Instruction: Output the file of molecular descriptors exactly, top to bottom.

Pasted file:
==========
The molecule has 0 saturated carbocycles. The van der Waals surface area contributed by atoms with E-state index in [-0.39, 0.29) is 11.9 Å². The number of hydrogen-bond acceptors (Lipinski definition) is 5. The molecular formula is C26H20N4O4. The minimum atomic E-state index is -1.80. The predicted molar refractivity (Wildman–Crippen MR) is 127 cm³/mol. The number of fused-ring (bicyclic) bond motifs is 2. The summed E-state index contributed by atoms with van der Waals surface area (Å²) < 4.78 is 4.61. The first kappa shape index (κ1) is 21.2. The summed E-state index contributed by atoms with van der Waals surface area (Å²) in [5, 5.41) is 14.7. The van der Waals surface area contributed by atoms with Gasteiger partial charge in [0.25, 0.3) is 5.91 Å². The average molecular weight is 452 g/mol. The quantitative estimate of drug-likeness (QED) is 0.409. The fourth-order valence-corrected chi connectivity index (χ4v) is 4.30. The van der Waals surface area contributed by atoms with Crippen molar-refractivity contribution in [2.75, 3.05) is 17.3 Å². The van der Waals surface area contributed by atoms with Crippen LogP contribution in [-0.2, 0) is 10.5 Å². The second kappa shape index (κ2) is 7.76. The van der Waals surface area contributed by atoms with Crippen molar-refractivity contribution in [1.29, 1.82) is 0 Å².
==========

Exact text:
The molecule has 0 saturated carbocycles. The van der Waals surface area contributed by atoms with E-state index in [-0.39, 0.29) is 11.9 Å². The number of hydrogen-bond acceptors (Lipinski definition) is 5. The molecular formula is C26H20N4O4. The minimum atomic E-state index is -1.80. The predicted molar refractivity (Wildman–Crippen MR) is 127 cm³/mol. The number of fused-ring (bicyclic) bond motifs is 2. The summed E-state index contributed by atoms with van der Waals surface area (Å²) < 4.78 is 4.61. The first kappa shape index (κ1) is 21.2. The summed E-state index contributed by atoms with van der Waals surface area (Å²) in [5, 5.41) is 14.7. The van der Waals surface area contributed by atoms with Gasteiger partial charge in [0.25, 0.3) is 5.91 Å². The average molecular weight is 452 g/mol. The quantitative estimate of drug-likeness (QED) is 0.409. The fourth-order valence-corrected chi connectivity index (χ4v) is 4.30. The van der Waals surface area contributed by atoms with Crippen molar-refractivity contribution in [2.75, 3.05) is 17.3 Å². The van der Waals surface area contributed by atoms with Crippen LogP contribution in [-0.2, 0) is 10.5 Å². The second kappa shape index (κ2) is 7.76. The van der Waals surface area contributed by atoms with Crippen molar-refractivity contribution in [1.29, 1.82) is 0 Å².